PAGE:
Manchester: The times they are a changing’

By Rebecca Fieldhouse of Iceni Projects


Iceni Projects has recently joined a growing list of companies to establish an office in Manchester. And as Bob Dylan once sang, ‘the times, they are a changing’.

Manchester is also leading the way with devolution and, along with other cities across England, will be electing its first Metro Mayor on 4 May 2017. The chief task of the new Mayor will be developing a Greater Manchester Spatial Framework (GMSF), which will allocate strategic sites for housing and industry. Later in the year, Transport for the North will launch its infrastructure plans and the Northern Powerhouse Partnership, chaired by George Osborne MP, is starting to mobilise. It’s an exciting time for the city and wider North West region.

Having brought about change in Birmingham, Sheffield and Wakefield, Joanne Roney OBE is primed to take up the reins from Sir Howard Bernstein. Roney has a track record of innovative built environment projects and her fresh, female perspective could be just what Manchester needs. She will need to work closely with the new Metro Mayor to deliver the right spatial strategy for Greater Manchester, and key to this will be thinking beyond the city region to authorities across the Northern Powerhouse.

Having spent the last seven years of my career in the humdrum of London, cramming onto the underground each day, one of the best things I’ve learnt since being back in the North is that Manchester has relatively few power-brokers to engage with.  Can you imagine being a public servant in London with the clout that Sir Howard Bernstein had - never mind a politician. Sadiq Khan (Mayor of London) has plenty of power-brokers to deal with and can’t influence spatial change in the way the Greater Manchester Combined Authority (GMCA) can. London’s planning and political straightjacket weakens the Capital, whereas the Northern Powerhouse has taken off its straight jacket to tackle its problems head on.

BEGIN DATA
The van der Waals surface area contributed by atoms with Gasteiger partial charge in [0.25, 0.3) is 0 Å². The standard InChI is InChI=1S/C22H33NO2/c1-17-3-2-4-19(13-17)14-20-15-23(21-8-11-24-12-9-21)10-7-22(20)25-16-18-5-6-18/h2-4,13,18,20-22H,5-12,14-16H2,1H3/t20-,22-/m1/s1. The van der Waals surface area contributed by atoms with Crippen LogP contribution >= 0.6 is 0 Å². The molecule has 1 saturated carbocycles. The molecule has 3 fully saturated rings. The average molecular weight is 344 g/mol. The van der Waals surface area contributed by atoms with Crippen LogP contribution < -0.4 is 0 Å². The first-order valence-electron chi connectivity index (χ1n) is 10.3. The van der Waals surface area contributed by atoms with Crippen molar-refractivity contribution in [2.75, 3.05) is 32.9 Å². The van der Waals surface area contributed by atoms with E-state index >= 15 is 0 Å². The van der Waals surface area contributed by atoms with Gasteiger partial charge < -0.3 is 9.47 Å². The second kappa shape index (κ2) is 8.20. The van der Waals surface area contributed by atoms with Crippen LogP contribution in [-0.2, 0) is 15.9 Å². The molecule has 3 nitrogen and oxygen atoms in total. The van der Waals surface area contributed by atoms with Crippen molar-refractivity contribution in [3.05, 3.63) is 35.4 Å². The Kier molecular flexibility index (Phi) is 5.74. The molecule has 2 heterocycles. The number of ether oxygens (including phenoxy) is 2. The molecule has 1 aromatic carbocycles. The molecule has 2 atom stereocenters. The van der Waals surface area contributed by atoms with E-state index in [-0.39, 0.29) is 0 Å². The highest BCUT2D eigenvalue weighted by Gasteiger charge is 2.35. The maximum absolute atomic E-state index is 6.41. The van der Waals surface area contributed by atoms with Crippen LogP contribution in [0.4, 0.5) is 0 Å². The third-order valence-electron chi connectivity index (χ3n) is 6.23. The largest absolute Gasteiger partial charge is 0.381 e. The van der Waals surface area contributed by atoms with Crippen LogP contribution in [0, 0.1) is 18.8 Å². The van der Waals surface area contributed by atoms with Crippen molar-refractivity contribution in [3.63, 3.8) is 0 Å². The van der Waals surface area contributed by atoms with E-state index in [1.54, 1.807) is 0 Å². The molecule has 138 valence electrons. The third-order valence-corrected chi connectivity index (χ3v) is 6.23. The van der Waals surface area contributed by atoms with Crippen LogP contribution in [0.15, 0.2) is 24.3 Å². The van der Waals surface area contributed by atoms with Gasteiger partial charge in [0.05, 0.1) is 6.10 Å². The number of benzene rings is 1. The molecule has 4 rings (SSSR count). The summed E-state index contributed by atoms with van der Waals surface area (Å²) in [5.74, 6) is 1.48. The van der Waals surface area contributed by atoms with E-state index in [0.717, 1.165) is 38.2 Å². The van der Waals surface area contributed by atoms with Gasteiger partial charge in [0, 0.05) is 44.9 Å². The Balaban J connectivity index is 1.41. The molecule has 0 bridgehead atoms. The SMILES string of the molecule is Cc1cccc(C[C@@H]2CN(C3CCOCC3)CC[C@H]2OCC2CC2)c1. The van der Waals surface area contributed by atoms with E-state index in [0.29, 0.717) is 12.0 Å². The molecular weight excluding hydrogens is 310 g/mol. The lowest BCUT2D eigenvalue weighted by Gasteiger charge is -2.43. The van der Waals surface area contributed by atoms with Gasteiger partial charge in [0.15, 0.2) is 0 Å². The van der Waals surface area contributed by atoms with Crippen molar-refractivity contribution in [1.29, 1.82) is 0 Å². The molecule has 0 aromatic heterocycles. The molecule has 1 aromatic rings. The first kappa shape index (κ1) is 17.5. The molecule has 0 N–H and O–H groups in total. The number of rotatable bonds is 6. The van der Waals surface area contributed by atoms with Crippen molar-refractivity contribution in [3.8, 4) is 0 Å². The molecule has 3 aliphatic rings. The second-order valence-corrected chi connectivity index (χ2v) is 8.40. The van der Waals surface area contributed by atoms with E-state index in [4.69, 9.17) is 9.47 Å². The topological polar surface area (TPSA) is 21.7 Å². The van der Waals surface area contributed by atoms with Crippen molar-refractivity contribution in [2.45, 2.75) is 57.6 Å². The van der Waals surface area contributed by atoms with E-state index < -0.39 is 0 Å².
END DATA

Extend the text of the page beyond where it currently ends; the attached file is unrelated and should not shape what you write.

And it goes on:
Greater Manchester’s 10 local authorities have been working collaboratively for over 30 years, a pattern that has culminated in the Greater Manchester Combined Authority and the draft spatial plan for the city region. However, with over 25,000 responses to the latest consultation, which closed in January 2017, and the mayoral election fast approaching, the draft GMSF is rather unsurprisingly being used as a political football.

Labour candidate, Andy Burnham, has said that the draft plan needs a radical rewrite, also supported by Jane Brophy, Liberal Democrat candidate – the main issue for both candidates being the proposed release of green belt. While young up-start Conservative candidate, Sean Anstee, having sat on the GMCA is in full support of the proposals. Whether green belt is released or the not the GMCA is going to be a leap forward for Manchester and the wider North West.

With a new female CEO at the helm, a new Mayor about to be elected and the Northern Powerhouse ready to go into full swing, it’s going to be a big year for Manchester. To make strides in this next step in its evolution Manchester needs to draw on its spirit of collective endeavour and collaboration, with local people, businesses and the public sector pulling together for the city and the Northern Powerhouse to fly. If anyone can, Manchester can.